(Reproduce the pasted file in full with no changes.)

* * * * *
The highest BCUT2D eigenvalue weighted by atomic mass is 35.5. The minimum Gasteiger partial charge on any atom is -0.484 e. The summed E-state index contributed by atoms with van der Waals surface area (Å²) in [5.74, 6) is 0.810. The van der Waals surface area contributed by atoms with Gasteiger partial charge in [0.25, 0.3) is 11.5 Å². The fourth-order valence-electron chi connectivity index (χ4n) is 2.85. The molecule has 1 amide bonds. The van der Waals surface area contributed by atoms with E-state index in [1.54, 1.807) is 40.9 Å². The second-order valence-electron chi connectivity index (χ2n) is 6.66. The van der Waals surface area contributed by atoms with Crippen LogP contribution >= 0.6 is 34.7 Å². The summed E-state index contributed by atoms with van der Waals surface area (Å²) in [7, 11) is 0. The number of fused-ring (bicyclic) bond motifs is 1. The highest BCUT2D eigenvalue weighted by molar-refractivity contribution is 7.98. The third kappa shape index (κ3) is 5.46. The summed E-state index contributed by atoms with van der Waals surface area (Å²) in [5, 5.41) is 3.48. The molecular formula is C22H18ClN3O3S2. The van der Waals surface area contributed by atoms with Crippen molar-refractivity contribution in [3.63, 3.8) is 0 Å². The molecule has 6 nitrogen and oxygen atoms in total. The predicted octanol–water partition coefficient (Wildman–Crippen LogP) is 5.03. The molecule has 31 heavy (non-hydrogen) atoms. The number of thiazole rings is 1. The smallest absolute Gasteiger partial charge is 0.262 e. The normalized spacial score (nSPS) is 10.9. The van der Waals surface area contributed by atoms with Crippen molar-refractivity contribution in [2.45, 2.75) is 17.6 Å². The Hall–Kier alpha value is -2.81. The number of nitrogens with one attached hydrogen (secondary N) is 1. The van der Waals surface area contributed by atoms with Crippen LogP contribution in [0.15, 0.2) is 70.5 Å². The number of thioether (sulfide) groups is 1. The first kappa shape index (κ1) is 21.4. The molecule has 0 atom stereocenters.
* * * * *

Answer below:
The highest BCUT2D eigenvalue weighted by atomic mass is 35.5. The minimum Gasteiger partial charge on any atom is -0.484 e. The summed E-state index contributed by atoms with van der Waals surface area (Å²) in [5.74, 6) is 0.810. The van der Waals surface area contributed by atoms with Gasteiger partial charge in [0.25, 0.3) is 11.5 Å². The fourth-order valence-electron chi connectivity index (χ4n) is 2.85. The molecule has 1 amide bonds. The van der Waals surface area contributed by atoms with E-state index in [1.54, 1.807) is 40.9 Å². The second-order valence-electron chi connectivity index (χ2n) is 6.66. The van der Waals surface area contributed by atoms with Crippen LogP contribution >= 0.6 is 34.7 Å². The summed E-state index contributed by atoms with van der Waals surface area (Å²) in [7, 11) is 0. The number of fused-ring (bicyclic) bond motifs is 1. The highest BCUT2D eigenvalue weighted by molar-refractivity contribution is 7.98. The third kappa shape index (κ3) is 5.46. The summed E-state index contributed by atoms with van der Waals surface area (Å²) in [5, 5.41) is 3.48. The molecular formula is C22H18ClN3O3S2. The van der Waals surface area contributed by atoms with Crippen molar-refractivity contribution in [3.63, 3.8) is 0 Å². The molecule has 6 nitrogen and oxygen atoms in total. The predicted octanol–water partition coefficient (Wildman–Crippen LogP) is 5.03. The molecule has 31 heavy (non-hydrogen) atoms. The number of thiazole rings is 1. The smallest absolute Gasteiger partial charge is 0.262 e. The normalized spacial score (nSPS) is 10.9. The van der Waals surface area contributed by atoms with Crippen molar-refractivity contribution in [2.45, 2.75) is 17.6 Å². The Hall–Kier alpha value is -2.81. The number of nitrogens with one attached hydrogen (secondary N) is 1. The van der Waals surface area contributed by atoms with Crippen LogP contribution in [0.15, 0.2) is 70.5 Å². The number of thioether (sulfide) groups is 1. The first kappa shape index (κ1) is 21.4. The molecule has 0 atom stereocenters.